Thank you very much, Mr. Chair.
Good afternoon, everyone.
The Department of National Defence is tasked with protecting Canadians, safeguarding our values and securing our interests at home and abroad. One of the ways we do this is by procuring the modern equipment and services our Canadian Armed Forces need to meet the threats of an increasingly dangerous world. This is, it goes without saying, a vitally important task.
I take my role as a steward of public funds very seriously. In particular, as minister, I understand that each dollar counts, especially when it comes to protecting Canadians and equipping our soldiers, sailors, aviators and special forces.
National Defence adheres to the policies laid out by the Treasury Board Secretariat, which require departments to have stringent procedures and financial controls in place to ensure the effective use and sound stewardship of public funds.
National Defence works closely with other federal departments, including PSPC, as well as with the defence industry. We look to assuring that we have in place best practices of our partners and allies, as well as a wide range of competencies within the defence team. Like many other departments, in specific cases we may seek third party expertise externally.
Third party experts may be important in three circumstances: when we need to acquire specialized expertise or experience that does not exist within the department; when we need to focus on achieving a particular outcome quickly, without interrupting the important work our internal teams are already doing; and when we need to fill a specific role.
As with all our financial practices, National Defence takes great care to be open and transparent, in adherence with Treasury Board policies.
Since 2011 and in the following 12 years thereafter, National Defence has awarded 15 contracts to McKinsey for a total value of approximately $29.6 million. Just one of those contracts is still active.
Twelve of them have been call-ups against the national master standing offer, for which PSPC is the contracting authority. McKinsey was selected because they offered proprietary benchmarking and other tools that best met the department's needs. The contracts were for corporate services intended to complement National Defence's in-house expertise.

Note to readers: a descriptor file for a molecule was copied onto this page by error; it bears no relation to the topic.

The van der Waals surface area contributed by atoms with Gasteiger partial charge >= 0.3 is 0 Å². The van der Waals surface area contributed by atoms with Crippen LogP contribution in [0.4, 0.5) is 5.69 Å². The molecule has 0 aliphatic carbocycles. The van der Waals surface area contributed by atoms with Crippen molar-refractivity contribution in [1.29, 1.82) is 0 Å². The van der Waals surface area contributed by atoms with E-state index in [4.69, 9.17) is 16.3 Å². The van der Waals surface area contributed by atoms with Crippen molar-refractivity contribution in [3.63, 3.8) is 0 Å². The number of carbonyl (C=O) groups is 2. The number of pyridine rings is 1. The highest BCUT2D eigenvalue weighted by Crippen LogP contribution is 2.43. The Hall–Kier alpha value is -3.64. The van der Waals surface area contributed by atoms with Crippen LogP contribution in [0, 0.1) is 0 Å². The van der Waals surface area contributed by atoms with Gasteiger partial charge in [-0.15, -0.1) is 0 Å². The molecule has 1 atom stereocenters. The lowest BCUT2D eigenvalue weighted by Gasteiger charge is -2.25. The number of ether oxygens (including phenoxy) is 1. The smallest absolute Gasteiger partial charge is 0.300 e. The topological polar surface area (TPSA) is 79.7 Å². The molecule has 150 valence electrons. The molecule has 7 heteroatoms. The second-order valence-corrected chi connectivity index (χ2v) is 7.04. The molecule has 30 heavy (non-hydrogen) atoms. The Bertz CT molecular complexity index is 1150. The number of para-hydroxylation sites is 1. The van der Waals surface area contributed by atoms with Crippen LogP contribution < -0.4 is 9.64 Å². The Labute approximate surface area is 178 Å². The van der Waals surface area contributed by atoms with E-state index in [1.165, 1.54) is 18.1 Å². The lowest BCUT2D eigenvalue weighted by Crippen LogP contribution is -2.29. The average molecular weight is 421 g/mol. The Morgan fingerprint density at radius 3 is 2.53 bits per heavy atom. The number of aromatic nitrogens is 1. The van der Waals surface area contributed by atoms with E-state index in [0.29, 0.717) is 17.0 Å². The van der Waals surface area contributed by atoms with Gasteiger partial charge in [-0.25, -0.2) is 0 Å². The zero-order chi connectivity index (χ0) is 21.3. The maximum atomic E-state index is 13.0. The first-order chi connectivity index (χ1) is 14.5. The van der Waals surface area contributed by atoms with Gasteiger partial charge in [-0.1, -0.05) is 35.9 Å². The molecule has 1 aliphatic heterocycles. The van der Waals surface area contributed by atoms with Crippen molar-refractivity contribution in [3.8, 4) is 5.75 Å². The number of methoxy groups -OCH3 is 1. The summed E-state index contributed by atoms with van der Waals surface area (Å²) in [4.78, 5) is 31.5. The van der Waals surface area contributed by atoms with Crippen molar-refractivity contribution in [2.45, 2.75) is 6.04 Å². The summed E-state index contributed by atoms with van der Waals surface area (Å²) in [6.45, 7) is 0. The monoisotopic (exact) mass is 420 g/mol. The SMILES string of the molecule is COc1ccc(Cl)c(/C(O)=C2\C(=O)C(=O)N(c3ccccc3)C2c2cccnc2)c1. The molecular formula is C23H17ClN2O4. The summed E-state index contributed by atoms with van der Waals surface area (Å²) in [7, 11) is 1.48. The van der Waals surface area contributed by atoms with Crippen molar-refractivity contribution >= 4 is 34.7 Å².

Let me give you an example.
As the Canadian Armed Forces undertakes massive systemic organizational change, the chief of professional conduct and culture used the firm's services to engage with more than 9,000 defence team members about their lived experiences to inform our efforts on institutional culture change. That included more than 280 engagement sessions across the country, from small group discussions to town halls. In fact, Lieutenant-General Carignan is here with me today as chief, professional conduct and culture, and can provide more detailed information.
Using an external firm was important to undertaking such a large effort in a short period of time, as well as to analyzing and reporting the findings of these critical conversations. When institutional change of this sort is needed, outside experts can play an important role.
To wrap up, as Minister Fortier explained before this committee, departments must maintain the integrity of process, define intended outcomes, get best value at a fair price and ensure the deliverable meets the quality expected. I have expectations for my department to maintain this integrity and to always seek to improve processes.
As elected officials and public servants, it is incumbent on all of us to ensure that we are using public funds responsibly and transparently. This is a priority for National Defence and for me personally.
I am now happy to take your questions.